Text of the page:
Legislature Adjourns with Flurry of Bills Passed; Governor Parnell Calls Special Session
ALASKA - Early Monday morning, the 27th Alaska State Legislature adjourned its regular session, after which Governor Sean Parnell signed a proclamation calling for a special session to convene Wednesday, April 18, in Juneau to address three topics: oil tax legislation, an Alaska natural gas pipeline, and tougher penalties for sex trafficking.
It was not an elegant end to the session, as both the house and senate proceedings actually ran over into the 91st day, contrary to the citizens’ initiative approved by voters in 2006.
And despite nearly a year and a half of intense debate about oil production taxes, the senate failed to pass a bill back to the house until the final day – helping to set up the special session called by the governor.
But legislators gaveled out with some notable accomplishments.
The capital budget was passed Sunday. The Senate Bipartisan Working Group said in a press release the capital budget adds $4 to the state's savings for each dollar spent on capital projects. The capital budget for FY2013 comes to $2.94 billion.
The legislature passed Senate Bill 74, which requires insurance coverage for people under 21 years old who have been diagnosed with an autism spectrum disorder. Just a week ago, it seemed doubtful this bill would make it out of the House Health and Social Services Committee.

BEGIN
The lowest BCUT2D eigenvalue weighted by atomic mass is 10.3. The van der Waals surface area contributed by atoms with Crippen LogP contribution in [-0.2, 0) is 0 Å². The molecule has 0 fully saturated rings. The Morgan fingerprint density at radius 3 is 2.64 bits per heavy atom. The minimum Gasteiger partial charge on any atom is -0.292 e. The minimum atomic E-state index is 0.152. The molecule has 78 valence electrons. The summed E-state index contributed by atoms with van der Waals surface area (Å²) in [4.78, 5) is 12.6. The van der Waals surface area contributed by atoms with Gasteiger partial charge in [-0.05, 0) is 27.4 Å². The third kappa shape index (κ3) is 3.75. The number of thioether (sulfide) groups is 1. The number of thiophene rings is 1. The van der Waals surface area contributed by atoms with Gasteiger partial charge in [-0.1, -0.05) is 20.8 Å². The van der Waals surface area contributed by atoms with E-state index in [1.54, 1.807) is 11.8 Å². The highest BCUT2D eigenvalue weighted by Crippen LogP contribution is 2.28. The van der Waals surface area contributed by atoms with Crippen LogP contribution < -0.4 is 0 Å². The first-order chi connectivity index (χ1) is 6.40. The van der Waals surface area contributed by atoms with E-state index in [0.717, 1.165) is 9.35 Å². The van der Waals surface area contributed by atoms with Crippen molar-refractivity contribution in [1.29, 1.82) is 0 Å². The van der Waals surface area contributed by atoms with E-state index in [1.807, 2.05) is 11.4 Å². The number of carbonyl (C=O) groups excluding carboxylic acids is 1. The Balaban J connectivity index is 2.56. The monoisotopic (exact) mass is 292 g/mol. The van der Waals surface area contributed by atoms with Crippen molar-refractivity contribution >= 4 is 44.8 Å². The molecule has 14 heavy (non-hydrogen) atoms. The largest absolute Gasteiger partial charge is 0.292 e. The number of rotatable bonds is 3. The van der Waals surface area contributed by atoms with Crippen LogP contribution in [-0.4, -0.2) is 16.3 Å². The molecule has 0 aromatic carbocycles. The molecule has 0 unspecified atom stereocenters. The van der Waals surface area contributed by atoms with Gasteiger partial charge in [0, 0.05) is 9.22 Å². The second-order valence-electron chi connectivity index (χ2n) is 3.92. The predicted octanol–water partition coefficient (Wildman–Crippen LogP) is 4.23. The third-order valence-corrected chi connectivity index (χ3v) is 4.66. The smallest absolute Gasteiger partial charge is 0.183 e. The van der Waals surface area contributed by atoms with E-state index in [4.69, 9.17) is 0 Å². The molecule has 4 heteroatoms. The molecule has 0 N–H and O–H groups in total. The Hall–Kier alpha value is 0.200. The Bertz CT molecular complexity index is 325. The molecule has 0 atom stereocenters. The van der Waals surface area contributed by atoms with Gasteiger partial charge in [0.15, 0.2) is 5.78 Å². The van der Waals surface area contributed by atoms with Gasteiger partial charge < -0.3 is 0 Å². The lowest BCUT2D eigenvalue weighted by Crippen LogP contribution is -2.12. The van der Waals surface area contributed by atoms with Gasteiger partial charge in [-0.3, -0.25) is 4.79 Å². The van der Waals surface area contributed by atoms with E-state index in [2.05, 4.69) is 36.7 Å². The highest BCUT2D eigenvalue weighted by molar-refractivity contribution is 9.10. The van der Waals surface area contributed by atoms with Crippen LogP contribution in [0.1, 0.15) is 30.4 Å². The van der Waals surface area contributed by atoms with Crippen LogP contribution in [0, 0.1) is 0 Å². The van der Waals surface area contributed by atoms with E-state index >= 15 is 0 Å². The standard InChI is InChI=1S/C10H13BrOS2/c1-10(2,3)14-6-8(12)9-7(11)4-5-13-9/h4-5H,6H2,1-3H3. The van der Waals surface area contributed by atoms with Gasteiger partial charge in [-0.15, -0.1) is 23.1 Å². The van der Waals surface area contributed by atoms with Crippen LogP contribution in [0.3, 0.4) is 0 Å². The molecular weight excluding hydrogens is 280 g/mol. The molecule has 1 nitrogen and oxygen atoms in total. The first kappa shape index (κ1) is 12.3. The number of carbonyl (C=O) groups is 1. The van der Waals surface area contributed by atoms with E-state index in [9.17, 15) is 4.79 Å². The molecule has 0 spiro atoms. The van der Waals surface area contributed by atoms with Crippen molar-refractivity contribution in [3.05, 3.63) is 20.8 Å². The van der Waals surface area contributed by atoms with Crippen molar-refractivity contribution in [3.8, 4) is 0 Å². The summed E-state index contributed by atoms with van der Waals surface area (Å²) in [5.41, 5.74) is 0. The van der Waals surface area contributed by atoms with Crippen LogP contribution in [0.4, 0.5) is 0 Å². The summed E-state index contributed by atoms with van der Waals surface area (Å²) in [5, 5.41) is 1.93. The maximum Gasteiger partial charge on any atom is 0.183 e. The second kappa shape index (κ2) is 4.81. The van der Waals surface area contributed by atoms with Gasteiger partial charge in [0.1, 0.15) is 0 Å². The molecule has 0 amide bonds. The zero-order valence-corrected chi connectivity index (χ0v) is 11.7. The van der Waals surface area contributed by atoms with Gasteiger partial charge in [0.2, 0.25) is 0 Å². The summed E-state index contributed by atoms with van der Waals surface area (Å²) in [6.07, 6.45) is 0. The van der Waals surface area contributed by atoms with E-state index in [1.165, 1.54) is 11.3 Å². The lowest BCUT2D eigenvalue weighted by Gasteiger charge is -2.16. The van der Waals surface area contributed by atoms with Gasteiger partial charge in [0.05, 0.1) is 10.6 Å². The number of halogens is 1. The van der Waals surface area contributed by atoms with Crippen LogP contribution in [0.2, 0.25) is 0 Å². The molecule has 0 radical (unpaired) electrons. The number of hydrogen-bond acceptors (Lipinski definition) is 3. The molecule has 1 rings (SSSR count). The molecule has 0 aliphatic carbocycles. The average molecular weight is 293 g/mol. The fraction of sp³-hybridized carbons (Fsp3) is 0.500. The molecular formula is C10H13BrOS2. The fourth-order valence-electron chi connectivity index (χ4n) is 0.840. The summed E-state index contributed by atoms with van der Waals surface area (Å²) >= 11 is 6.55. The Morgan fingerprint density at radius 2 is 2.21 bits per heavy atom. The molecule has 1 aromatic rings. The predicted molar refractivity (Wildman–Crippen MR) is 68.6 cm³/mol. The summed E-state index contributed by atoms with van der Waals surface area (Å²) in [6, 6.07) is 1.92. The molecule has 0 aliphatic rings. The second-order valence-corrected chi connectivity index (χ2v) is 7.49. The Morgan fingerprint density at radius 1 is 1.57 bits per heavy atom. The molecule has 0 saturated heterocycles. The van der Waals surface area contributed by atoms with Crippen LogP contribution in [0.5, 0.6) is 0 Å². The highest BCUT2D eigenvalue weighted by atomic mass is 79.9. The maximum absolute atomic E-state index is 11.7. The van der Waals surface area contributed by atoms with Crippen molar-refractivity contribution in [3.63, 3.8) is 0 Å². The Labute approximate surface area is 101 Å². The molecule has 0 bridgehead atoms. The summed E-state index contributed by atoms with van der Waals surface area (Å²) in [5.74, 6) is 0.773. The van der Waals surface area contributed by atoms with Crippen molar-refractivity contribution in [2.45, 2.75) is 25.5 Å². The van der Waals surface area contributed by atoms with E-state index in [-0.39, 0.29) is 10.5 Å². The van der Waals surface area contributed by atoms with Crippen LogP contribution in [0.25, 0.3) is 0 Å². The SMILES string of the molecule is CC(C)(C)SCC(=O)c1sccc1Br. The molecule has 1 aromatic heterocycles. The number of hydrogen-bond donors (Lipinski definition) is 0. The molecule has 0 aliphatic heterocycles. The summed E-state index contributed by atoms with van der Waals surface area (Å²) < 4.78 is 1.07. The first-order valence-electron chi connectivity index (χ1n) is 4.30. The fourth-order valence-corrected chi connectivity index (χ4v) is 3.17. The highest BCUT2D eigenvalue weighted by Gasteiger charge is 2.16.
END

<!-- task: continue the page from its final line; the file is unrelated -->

The insurance will cover medically necessary treatments include speech, behavioral, occupational and physical therapies.
Not all children will be covered though because the bill exempts a business with 20 employees or less, and the bill also doesn't cover most Medicaid recipients, any state or federal employees or any self-insured businesses.
The bill was passed with an amendment to create a task force that would look more closely at autism across the state in hope that more autistic children can one day be covered by insurance.
Another bill that passed Sunday will require judges to consider fetal alcohol spectrum disorders as a factor in sentencing.
If a person before the court suffers from the disorder, a judge will have the option to be more lenient.
But lawmakers today clarified that if the defendant is involved in a seriously violent crime, the mitigating factor cannot be used.
"I very sincerely hope that when that leniency is authorized it involves a required mandate for treatment or supervised order, or whatever is appropriate to make sure that these offenders, in exchange for that leniency are gotten into the guidance help and care that they need," said Representative Mike Hawker (R-Anchorage).
One bill requires victims of crimes to be given notice of delays in trials.
"Delays can prevent victims from reaching emotional, physical and financial closure from traumas that they've suffered, resulting from crimes by perpetrators against them… Delays in prosecution can affect the availability of witnesses, a victim's ability to recall important details of the event and it can create impediments to a successful trial," said Representative Anna Fairclough (R-Eagle River).